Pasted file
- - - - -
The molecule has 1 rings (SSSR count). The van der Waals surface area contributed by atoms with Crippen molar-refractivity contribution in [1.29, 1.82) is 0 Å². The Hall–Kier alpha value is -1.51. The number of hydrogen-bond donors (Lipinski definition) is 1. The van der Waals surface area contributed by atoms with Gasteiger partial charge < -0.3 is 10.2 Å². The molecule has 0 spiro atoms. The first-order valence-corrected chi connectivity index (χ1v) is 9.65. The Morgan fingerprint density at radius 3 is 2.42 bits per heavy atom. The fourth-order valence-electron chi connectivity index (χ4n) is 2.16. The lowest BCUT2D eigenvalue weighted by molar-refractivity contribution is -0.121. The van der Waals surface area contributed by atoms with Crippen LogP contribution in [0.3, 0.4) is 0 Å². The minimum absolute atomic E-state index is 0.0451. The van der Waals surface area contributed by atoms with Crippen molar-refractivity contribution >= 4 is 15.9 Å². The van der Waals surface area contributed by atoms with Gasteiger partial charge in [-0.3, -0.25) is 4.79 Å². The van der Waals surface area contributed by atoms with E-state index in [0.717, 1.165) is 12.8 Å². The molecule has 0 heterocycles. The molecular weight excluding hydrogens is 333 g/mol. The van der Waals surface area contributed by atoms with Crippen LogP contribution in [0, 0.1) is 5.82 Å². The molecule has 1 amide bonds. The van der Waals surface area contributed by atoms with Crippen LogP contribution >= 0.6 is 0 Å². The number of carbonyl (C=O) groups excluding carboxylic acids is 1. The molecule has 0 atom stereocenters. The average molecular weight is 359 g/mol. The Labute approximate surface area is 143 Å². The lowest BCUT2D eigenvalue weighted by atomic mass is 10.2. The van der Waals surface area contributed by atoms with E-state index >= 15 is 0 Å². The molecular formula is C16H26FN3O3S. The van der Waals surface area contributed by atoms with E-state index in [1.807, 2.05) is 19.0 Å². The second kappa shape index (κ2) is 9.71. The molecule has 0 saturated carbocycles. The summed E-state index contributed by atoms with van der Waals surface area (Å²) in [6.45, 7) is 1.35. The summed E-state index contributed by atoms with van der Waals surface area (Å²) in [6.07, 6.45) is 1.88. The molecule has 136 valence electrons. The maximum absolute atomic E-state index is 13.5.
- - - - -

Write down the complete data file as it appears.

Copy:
The molecule has 1 rings (SSSR count). The van der Waals surface area contributed by atoms with Crippen molar-refractivity contribution in [1.29, 1.82) is 0 Å². The Hall–Kier alpha value is -1.51. The number of hydrogen-bond donors (Lipinski definition) is 1. The van der Waals surface area contributed by atoms with Gasteiger partial charge < -0.3 is 10.2 Å². The molecule has 0 spiro atoms. The first-order valence-corrected chi connectivity index (χ1v) is 9.65. The Morgan fingerprint density at radius 3 is 2.42 bits per heavy atom. The fourth-order valence-electron chi connectivity index (χ4n) is 2.16. The lowest BCUT2D eigenvalue weighted by molar-refractivity contribution is -0.121. The van der Waals surface area contributed by atoms with Crippen LogP contribution in [0.3, 0.4) is 0 Å². The minimum absolute atomic E-state index is 0.0451. The van der Waals surface area contributed by atoms with Crippen molar-refractivity contribution >= 4 is 15.9 Å². The van der Waals surface area contributed by atoms with Gasteiger partial charge in [-0.3, -0.25) is 4.79 Å². The van der Waals surface area contributed by atoms with E-state index in [0.717, 1.165) is 12.8 Å². The molecule has 0 heterocycles. The molecular weight excluding hydrogens is 333 g/mol. The van der Waals surface area contributed by atoms with Crippen LogP contribution in [0, 0.1) is 5.82 Å². The molecule has 1 amide bonds. The van der Waals surface area contributed by atoms with Crippen LogP contribution >= 0.6 is 0 Å². The number of carbonyl (C=O) groups excluding carboxylic acids is 1. The molecule has 0 atom stereocenters. The average molecular weight is 359 g/mol. The Labute approximate surface area is 143 Å². The lowest BCUT2D eigenvalue weighted by atomic mass is 10.2. The van der Waals surface area contributed by atoms with E-state index >= 15 is 0 Å². The molecular formula is C16H26FN3O3S. The van der Waals surface area contributed by atoms with E-state index in [1.807, 2.05) is 19.0 Å². The second kappa shape index (κ2) is 9.71. The molecule has 0 saturated carbocycles. The summed E-state index contributed by atoms with van der Waals surface area (Å²) in [6.45, 7) is 1.35. The summed E-state index contributed by atoms with van der Waals surface area (Å²) in [6.07, 6.45) is 1.88. The molecule has 136 valence electrons. The maximum absolute atomic E-state index is 13.5.